The separation of powers, R.I.P.

Congress adopts laws. The Bush administration does what it wants.


Tim Grieve
May 12, 2006 12:08AM (UTC)

Senate Majority Leader Bill Frist and Senate Minority Leader Harry Reid announced a breakthrough today on immigration legislation. Although they can't guarantee any particular result, they've come up with a process that should produce a bill -- an agreement on the number of amendments to be offered, the time that will be spent debating them and the partisan makeup of the group that will try to reconcile any Senate bill with the one the House has already approved.

With all due respect to the legislative process, doesn't it all sound a little quaint?

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Over the years, members of Congress have adopted, presidents have signed and courts have adjudicated all sorts of laws that are supposed to apply when the government wants to know about calls coming into and going out from a particular telephone number. The Electronic Communications Privacy Act of 1984 lays down some of the rules for obtaining that kind of information. Congress amended the Foreign Intelligence Surveillance Act in 1998 to set forth rules when the government wants the information in the context of foreign intelligence operations. And in 2001, the Bush administration proposed -- and Congress approved -- changes in the rules in the course of adopting the Patriot Act.

So what do we learn today? The Bush administration -- without an act of Congress, without a ruling from the judiciary, without even the usual F-you of a signing statement -- has written its own set of rules for gathering telephone records. Forget words like "subpoena" and "warrant" and "probable cause." Forget fine legislative calibration. Forget all that stuff about amendments and floor debate and compromise in conference committees. None of that matters now. Under the Bush administration's rules, the NSA gets access to every single phone record it can persuade anybody to give it.

What is the government doing with the phone records? Well, we don't know, and we don't really have any way of finding out for sure. The president said today that his administration isn't "mining or trolling through the personal lives of millions of innocent Americans." OK, but isn't it "mining or trolling" through the data? And if it isn't, why has it gone to the trouble and expense of collecting that data at all?

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How is the government safeguarding the information? Well, we don't know that, either. Imagine for a moment that an FBI agent investigating a kidnapping wants to see who has been calling you. The Electronic Communications Privacy Act sets forth the safeguards to be observed before the agent can get the records from a phone company. But now that the NSA has all the records, can the agent simply search through them to find what he needs without getting anyone's approval first? Now imagine that the would-be searcher isn't an FBI agent investigating a crime but a Bush administration official doing some research on a political opponent. Can he run a search through the records, too?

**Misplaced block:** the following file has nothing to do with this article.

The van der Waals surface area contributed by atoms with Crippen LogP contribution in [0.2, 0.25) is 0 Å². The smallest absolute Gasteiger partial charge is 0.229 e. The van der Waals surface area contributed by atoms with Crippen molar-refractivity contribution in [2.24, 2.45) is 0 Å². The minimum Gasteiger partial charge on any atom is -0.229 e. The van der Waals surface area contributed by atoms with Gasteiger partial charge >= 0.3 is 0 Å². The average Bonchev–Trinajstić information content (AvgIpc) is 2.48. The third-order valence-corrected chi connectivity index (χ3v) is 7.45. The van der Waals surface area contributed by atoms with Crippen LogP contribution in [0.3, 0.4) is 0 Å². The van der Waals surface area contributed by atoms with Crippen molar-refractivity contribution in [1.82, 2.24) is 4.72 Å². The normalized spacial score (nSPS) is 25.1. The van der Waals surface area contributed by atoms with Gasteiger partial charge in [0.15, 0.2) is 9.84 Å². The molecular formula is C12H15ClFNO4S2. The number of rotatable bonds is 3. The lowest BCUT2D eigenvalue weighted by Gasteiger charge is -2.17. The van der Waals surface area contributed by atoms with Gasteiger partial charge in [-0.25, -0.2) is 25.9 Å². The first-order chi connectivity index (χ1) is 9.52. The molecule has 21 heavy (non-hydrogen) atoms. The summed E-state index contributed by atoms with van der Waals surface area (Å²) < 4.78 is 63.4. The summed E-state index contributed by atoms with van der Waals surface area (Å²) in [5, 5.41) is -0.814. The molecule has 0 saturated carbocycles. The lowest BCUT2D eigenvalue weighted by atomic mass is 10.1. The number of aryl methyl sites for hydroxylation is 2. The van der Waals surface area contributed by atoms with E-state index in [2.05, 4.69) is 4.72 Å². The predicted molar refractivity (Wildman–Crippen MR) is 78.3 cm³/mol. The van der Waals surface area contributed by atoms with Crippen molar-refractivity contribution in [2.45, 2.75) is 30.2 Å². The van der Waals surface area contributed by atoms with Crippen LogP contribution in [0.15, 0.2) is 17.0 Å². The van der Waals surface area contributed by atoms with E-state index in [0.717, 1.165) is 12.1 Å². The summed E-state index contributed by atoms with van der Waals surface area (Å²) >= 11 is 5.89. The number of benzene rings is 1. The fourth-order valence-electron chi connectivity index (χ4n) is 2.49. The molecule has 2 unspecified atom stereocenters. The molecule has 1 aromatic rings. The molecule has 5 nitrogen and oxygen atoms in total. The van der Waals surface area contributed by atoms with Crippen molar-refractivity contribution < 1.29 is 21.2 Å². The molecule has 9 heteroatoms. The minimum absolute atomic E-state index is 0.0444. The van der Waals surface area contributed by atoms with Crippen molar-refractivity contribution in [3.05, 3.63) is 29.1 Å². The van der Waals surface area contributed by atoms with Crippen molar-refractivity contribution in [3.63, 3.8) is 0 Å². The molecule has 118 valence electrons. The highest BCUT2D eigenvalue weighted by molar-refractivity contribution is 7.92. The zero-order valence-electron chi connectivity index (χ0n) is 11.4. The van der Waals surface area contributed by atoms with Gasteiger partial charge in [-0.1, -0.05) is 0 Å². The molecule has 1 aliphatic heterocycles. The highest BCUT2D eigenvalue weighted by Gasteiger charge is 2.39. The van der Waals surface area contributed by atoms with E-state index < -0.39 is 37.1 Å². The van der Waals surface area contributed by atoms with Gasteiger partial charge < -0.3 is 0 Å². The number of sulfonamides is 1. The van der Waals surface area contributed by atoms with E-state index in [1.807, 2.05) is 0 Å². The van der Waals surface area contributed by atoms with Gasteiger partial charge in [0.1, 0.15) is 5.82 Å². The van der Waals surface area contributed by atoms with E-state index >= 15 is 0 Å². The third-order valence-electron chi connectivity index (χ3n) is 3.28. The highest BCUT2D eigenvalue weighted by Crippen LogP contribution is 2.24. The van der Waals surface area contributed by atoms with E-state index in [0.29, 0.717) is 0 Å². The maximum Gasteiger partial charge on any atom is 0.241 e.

Maybe it's safe to assume that the answer in both cases is no. But the thing is, we shouldn't have to assume. And if we still had a government that operated in the way the Framers imagined, we wouldn't have to. The checks and balances would guarantee it. We'd know that the executive branch was obeying the laws that Congress adopted because it wouldn't have its hands on phone records until a court approved a request and a telephone company complied with it.

It's not like that now. Unless you're lucky enough to live in an area served by Qwest, the NSA apparently already has computer files showing every telephone call you've made or received over the last few years. Maybe the NSA won't look at your calls. Maybe it won't let anyone else do so, either. But you don't know that right now, do you? Sen. Arlen Specter says he's going to hold hearings, and maybe Alberto Gonzales or Michael Hayden or someone from the NSA will appear and say -- once again -- that innocent Americans have nothing to worry about here. Maybe you'll trust them. Maybe you won't. But at the end of the hearing, those will pretty much be the extent of your options.

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So we're thrilled to learn that Bill Frist and Harry Reid are figuring out a way to address an important social and legal issue through carefully crafted legislation. That's how it's supposed to be. We just wish we could believe that it mattered.


Tim Grieve

Tim Grieve is a senior writer and the author of Salon's War Room blog.

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Arlen Specter, D-pa. Espionage George W. Bush War Room

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